Counterpoint: Literalists don’t practice all they preach

A few questions for some who tend to cite literal biblical passages to justify social and political opinions:

Deuteronomy 25:11: If the rules of the Old Testament are definitive, why aren’t there more one-handed women, since a wife defending her husband is supposed to lose an appendage?

Deuteronomy 23:2: If bastards aren’t allowed in temples of prayer, why do so many go, and how many may not be going to heaven who think they should be?

Deuteronomy 23:1: Are victims of testicular cancer not permitted?

Deuteronomy 22:20-21: If non-virgins are supposed to be stoned to death, shouldn’t there be fewer females and more men in jail?

Leviticus 26:27-30: Do many who believe in the literal word eat parts of their kids if they disobey God?

Leviticus 20:9: Should we eliminate children for cursing at their parents?

What should the penalty be for radio show hosts and clergy who favor selectively citing biblical passages to pander to their base?

Didn’t many white Southern ministers tell their constituents that God said enslaving African Americans was the right thing to do?

How about these as words to live by:

Have as much fun as soon as possible, with the least amount of risk for as long as you can.

Don’t do to others what you wouldn’t want them to do to you, unless you need to.

Forget what you give, value what you get, return what you borrow, replace what you break and forgive quickly.

Don’t offend many to benefit few.

Do the right thing when no one’s looking.

Leave others better off for having known you and the world a better place than you found it.

Don’t underestimate irrationality.

Don’t think more of what could have been than what may be.

And let everyone be happy in Greensboro as long as they’re not treading on others.

George Hartzman

1 comment:

g said...

"1. Leviticus 25:44 states that I may possess slaves, both male and female, provided they are purchased from neighboring nations. A friend of mine claims that this applies to Mexicans, but not Canadians. Can you clarify? Why can't I own Canadians?

2. I would like to sell my daughter into slavery, as sanctioned in Exodus 21:7. In this day and age, what do you think would be a fair price for her?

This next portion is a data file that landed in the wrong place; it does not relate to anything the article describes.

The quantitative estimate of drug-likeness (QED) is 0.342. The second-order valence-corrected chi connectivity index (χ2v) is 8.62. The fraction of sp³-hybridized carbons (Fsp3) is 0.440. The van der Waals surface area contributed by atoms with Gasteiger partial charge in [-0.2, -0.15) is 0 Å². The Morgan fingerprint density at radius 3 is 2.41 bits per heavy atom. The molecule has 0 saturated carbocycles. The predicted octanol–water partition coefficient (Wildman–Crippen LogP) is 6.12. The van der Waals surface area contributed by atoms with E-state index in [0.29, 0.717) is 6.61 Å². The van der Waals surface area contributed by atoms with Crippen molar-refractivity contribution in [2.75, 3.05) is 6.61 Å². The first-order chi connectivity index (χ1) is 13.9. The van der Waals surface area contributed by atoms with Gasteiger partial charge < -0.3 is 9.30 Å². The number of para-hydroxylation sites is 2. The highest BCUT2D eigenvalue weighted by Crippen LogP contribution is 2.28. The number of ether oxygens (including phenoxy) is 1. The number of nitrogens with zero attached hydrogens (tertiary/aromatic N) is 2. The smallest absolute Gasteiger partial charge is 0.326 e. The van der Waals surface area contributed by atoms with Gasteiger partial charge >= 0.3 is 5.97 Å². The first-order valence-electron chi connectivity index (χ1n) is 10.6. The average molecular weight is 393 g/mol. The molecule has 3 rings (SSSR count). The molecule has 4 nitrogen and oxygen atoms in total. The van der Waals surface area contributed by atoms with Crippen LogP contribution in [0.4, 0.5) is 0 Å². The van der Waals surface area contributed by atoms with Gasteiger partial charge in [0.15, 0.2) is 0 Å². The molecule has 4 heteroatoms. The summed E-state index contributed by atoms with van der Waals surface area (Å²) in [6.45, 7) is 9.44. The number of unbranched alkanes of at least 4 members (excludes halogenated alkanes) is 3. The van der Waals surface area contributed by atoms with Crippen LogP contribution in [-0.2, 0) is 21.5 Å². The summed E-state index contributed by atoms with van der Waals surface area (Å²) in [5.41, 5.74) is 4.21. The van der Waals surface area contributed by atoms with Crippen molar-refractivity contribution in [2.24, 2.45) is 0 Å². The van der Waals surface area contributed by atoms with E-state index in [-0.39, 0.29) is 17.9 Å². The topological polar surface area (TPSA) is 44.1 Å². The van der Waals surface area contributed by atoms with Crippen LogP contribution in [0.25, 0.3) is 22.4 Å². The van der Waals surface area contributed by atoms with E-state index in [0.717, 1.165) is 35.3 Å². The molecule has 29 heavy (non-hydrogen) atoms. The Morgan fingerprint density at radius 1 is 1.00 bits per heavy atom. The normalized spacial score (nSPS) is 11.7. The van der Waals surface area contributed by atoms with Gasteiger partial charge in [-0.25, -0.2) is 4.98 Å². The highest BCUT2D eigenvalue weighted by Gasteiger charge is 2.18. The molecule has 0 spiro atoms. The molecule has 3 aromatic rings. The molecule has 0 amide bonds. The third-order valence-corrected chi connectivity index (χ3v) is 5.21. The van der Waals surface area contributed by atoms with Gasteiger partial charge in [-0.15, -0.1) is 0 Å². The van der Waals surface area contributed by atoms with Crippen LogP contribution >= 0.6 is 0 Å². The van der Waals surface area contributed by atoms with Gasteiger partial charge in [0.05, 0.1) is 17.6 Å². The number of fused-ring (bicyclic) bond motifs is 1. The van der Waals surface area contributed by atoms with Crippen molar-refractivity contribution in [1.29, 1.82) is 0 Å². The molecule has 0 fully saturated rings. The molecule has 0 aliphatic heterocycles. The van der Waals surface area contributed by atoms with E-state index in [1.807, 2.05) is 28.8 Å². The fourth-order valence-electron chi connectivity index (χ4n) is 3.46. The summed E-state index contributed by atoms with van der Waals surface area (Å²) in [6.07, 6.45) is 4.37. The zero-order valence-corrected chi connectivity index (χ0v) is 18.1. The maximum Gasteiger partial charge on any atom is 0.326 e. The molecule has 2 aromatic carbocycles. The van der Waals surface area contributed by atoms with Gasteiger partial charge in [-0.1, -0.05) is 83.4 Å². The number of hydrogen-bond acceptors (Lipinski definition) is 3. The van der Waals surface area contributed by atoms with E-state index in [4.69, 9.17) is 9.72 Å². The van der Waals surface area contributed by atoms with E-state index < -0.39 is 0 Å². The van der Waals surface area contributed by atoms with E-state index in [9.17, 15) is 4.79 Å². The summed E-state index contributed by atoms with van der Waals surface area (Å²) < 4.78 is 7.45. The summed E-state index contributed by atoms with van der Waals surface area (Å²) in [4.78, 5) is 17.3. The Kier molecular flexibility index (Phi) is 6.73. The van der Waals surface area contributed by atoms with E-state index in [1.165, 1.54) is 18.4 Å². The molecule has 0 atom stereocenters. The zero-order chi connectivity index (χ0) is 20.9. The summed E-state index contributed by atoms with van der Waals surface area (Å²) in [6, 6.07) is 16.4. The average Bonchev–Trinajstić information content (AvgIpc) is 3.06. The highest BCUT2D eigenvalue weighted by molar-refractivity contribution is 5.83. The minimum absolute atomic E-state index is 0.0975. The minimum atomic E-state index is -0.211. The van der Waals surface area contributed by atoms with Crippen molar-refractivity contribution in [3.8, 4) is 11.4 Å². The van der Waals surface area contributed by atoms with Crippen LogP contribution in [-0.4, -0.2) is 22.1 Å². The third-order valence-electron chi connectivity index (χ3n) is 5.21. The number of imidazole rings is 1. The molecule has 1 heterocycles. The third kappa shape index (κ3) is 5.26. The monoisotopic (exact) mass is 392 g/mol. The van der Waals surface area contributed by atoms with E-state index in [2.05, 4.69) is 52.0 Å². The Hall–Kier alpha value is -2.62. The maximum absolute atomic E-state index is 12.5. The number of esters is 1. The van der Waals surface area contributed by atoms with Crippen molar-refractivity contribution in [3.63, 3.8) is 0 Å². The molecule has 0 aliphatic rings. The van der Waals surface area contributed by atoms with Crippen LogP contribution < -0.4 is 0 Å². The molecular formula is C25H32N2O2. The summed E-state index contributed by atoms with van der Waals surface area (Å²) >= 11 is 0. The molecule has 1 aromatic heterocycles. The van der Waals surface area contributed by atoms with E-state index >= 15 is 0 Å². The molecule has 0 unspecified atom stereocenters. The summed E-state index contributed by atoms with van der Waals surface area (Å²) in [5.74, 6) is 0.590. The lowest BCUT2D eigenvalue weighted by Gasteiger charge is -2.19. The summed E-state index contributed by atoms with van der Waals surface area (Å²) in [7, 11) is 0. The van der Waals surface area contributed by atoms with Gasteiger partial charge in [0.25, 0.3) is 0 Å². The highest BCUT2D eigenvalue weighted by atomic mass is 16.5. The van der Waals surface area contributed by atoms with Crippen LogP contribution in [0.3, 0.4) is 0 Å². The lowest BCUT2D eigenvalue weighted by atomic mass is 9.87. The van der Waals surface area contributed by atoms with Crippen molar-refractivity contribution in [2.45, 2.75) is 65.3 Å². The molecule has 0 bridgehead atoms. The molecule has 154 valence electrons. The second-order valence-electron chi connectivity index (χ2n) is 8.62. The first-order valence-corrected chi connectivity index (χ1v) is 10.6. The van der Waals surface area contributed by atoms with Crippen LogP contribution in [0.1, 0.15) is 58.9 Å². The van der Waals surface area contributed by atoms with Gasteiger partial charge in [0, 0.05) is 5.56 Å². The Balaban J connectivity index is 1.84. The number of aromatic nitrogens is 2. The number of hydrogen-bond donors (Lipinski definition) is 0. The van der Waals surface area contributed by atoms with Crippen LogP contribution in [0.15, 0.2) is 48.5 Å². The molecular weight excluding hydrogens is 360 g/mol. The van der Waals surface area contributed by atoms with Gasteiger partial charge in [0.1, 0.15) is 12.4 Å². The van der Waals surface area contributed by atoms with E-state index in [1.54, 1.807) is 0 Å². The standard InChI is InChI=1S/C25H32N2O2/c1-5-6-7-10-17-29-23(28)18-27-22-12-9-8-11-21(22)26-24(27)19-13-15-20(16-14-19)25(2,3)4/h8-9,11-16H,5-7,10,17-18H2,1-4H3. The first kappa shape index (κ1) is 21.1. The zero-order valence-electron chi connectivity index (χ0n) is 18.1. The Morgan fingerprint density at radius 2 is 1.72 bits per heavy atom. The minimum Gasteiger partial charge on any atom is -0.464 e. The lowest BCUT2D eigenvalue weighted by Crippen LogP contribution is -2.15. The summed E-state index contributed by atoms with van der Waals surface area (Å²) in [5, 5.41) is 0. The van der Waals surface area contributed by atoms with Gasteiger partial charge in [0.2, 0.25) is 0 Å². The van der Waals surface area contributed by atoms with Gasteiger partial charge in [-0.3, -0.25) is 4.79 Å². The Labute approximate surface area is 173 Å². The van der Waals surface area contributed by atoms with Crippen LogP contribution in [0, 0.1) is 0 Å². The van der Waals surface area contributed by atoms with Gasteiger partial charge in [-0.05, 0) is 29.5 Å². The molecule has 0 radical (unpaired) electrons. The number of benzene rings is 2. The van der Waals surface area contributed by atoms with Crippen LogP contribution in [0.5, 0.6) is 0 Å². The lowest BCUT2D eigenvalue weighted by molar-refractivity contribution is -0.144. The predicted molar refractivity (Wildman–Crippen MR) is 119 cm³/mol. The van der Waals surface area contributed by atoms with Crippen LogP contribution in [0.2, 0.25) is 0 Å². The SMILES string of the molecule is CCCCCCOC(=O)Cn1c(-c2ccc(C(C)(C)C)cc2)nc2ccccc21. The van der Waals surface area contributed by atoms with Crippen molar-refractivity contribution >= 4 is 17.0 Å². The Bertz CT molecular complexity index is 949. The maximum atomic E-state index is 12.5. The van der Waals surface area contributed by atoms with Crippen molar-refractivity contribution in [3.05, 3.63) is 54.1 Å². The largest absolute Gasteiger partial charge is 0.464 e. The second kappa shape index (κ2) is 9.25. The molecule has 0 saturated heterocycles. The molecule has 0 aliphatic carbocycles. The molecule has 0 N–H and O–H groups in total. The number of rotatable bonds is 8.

3. I know that I am allowed no contact with a woman while she is in her period of menstrual uncleanliness - Lev.15: 19-24. The problem is, how do I tell? I have tried asking, but most women take offense.

4. When I burn a bull on the altar as a sacrifice, I know it creates a pleasing odor for the Lord - Lev.1:9. The problem is my neighbors. They claim the odor is not pleasing to them. Should I smite them?

5. I have a neighbor who insists on working on the Sabbath. Exodus 35:2 clearly states he should be put to death. Am I morally obligated to kill him myself, or should I ask the police to do it?

6. A friend of mine feels that even though eating shellfish is an abomination, Lev. 11:10, it is a lesser abomination than homosexuality. I don't agree. Can you settle this? Are there 'degrees' of abomination?

7. Lev. 21:20 states that I may not approach the altar of God if I have a defect in my sight. I have to admit that I wear reading glasses. Does my vision have to be 20/20, or is there some wiggle-room here?

8. Most of my male friends get their hair trimmed, including the hair around their temples, even though this is expressly forbidden by Lev. 19:27. How should they die?

9. I know from Lev. 11:6-8 that touching the skin of a dead pig makes me unclean, but may I still play football if I wear gloves?

10. My uncle has a farm. He violates Lev.19:19 by planting two different crops in the same field, as does his wife by wearing garments made of two different kinds of thread (cotton/polyester blend). He also tends to curse and blaspheme a lot. Is it really necessary that we go to all the trouble of getting the whole town together to stone them? Lev.24:10-16. Couldn't we just burn them to death at a private family affair, like we do with people who sleep with their in-laws? (Lev. 20:14)"